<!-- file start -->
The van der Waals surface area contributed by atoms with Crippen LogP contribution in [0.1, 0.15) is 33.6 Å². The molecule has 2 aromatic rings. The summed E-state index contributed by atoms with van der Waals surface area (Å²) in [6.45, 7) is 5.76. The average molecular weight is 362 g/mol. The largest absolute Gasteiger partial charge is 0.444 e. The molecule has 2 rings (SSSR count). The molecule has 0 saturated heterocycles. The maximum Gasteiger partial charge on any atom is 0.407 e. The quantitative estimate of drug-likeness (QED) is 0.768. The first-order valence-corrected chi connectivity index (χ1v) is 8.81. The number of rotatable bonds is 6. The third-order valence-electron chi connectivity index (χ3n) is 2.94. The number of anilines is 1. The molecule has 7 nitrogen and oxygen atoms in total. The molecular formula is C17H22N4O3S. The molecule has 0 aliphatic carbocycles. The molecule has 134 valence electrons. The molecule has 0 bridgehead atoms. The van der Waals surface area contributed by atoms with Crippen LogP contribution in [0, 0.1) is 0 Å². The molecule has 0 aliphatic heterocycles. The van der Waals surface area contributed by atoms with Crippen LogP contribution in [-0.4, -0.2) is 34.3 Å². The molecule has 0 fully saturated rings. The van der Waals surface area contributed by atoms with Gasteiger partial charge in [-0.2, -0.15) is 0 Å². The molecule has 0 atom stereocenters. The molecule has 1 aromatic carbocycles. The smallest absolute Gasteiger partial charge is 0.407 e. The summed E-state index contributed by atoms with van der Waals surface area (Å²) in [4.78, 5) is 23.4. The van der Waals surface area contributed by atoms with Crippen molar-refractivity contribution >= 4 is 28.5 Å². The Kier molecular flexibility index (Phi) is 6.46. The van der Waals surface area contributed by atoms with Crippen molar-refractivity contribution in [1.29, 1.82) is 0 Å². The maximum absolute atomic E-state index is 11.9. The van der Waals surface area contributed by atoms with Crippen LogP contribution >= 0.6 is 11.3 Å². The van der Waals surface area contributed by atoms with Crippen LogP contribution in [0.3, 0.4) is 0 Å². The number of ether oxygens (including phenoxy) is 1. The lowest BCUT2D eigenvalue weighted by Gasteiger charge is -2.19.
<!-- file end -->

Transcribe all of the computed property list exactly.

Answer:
The van der Waals surface area contributed by atoms with Crippen LogP contribution in [0.1, 0.15) is 33.6 Å². The molecule has 2 aromatic rings. The summed E-state index contributed by atoms with van der Waals surface area (Å²) in [6.45, 7) is 5.76. The average molecular weight is 362 g/mol. The largest absolute Gasteiger partial charge is 0.444 e. The molecule has 2 rings (SSSR count). The molecule has 0 saturated heterocycles. The maximum Gasteiger partial charge on any atom is 0.407 e. The quantitative estimate of drug-likeness (QED) is 0.768. The first-order valence-corrected chi connectivity index (χ1v) is 8.81. The number of rotatable bonds is 6. The third-order valence-electron chi connectivity index (χ3n) is 2.94. The number of anilines is 1. The molecule has 7 nitrogen and oxygen atoms in total. The molecular formula is C17H22N4O3S. The molecule has 0 aliphatic carbocycles. The molecule has 134 valence electrons. The molecule has 0 bridgehead atoms. The van der Waals surface area contributed by atoms with Crippen LogP contribution in [0, 0.1) is 0 Å². The molecule has 0 aliphatic heterocycles. The van der Waals surface area contributed by atoms with Crippen LogP contribution in [-0.4, -0.2) is 34.3 Å². The molecule has 0 fully saturated rings. The van der Waals surface area contributed by atoms with Gasteiger partial charge in [-0.2, -0.15) is 0 Å². The molecule has 0 atom stereocenters. The molecule has 1 aromatic carbocycles. The smallest absolute Gasteiger partial charge is 0.407 e. The summed E-state index contributed by atoms with van der Waals surface area (Å²) in [4.78, 5) is 23.4. The van der Waals surface area contributed by atoms with Crippen molar-refractivity contribution >= 4 is 28.5 Å². The Kier molecular flexibility index (Phi) is 6.46. The van der Waals surface area contributed by atoms with Crippen molar-refractivity contribution in [1.29, 1.82) is 0 Å². The maximum absolute atomic E-state index is 11.9. The van der Waals surface area contributed by atoms with Crippen LogP contribution >= 0.6 is 11.3 Å². The van der Waals surface area contributed by atoms with Crippen LogP contribution in [0.3, 0.4) is 0 Å². The number of ether oxygens (including phenoxy) is 1. The lowest BCUT2D eigenvalue weighted by Gasteiger charge is -2.19.